Insulin Resistance: Care Instructions

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Your Care Instructions

Insulin resistance means that the body cannot use insulin properly. Insulin lets sugar (glucose) enter the body's cells, where it is used for energy. It also helps muscles, fat, and liver cells store sugar to be released when needed. If the body tissues do not respond properly to insulin, the blood sugar level rises.

Insulin resistance mainly is caused by obesity, although other medical conditions, such as acromegaly and Cushing's syndrome, also can cause it. It can run in families too.

Follow-up care is a key part of your treatment and safety. Be sure to make and go to all appointments, and call your doctor or nurse call line if you are having problems. It's also a good idea to know your test results and keep a list of the medicines you take.

How can you care for yourself at home?

  • Take your medicines exactly as prescribed. Call your doctor or nurse call line if you think you are having a problem with your medicine. You will get more details on the specific medicines your doctor prescribes.
  • Eat a good diet that spreads carbohydrate throughout the day.
  • Get at least 2½ hours of exercise a week. Exercise helps control your blood sugar. It also helps you maintain a healthy weight. Walking is a good choice. You also may want to do other activities, such as running, swimming, cycling, or playing tennis or team sports.
  • Try to lose weight. Losing even a small amount of weight can help.
  • Do not smoke. If you need help quitting, talk to your doctor about stop-smoking programs and medicines. These can increase your chances of quitting for good.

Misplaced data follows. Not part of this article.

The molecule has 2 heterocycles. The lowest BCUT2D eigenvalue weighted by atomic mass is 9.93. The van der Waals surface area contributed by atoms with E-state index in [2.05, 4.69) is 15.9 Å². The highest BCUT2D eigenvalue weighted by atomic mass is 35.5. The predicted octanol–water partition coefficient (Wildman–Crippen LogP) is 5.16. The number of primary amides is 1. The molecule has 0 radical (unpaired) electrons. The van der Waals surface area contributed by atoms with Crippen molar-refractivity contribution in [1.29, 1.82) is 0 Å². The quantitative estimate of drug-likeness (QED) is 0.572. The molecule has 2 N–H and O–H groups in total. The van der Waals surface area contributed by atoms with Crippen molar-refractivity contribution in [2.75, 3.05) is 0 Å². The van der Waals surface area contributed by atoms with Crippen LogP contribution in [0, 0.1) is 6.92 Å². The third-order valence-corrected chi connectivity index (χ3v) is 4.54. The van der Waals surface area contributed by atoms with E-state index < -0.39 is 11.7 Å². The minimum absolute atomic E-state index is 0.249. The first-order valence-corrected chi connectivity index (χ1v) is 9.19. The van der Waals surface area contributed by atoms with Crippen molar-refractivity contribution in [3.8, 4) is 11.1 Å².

When should you call for help?

Call 911 if you have think you may need emergency care. For example, call if:

  • You have symptoms of a heart attack. These may include:
    • Chest pain or pressure, or a strange feeling in the chest.
    • Sweating.
    • Shortness of breath.
    • Pain, pressure, or a strange feeling in the back, neck, jaw, or upper belly or in one or both shoulders or arms.
    • Light-headedness or sudden weakness.
    • A fast or irregular heartbeat.

After calling 911, the operator may tell you to chew 1 adult-strength or 2 to 4 low-dose aspirin. Wait for an ambulance. Do not try to drive yourself.

  • You have symptoms of a stroke. These may include:
    • Sudden numbness, tingling, weakness, or loss of movement in your face, arm, or leg, especially on only one side of your body.
    • Sudden vision changes.
    • Sudden trouble speaking.
    • Sudden confusion or trouble understanding simple statements.
    • Sudden problems with walking or balance.
    • A sudden, severe headache that is different from past headaches.

Call your doctor or nurse call line now or seek immediate medical care if:

  • You have any symptoms of diabetes. These may include:
    • Being thirsty more often.
    • Urinating more.
    • Being hungrier.
    • Losing weight.
    • Being very tired.
    • Having blurry vision.
  • You have a wound that will not heal.
  • You have an infection that will not go away.
  • You have problems with your blood pressure.

Watch closely for changes in your health, and be sure to contact your doctor or nurse call line if you have any problems.

Where can you learn more?

Go to http://www.healthwise.net/ed

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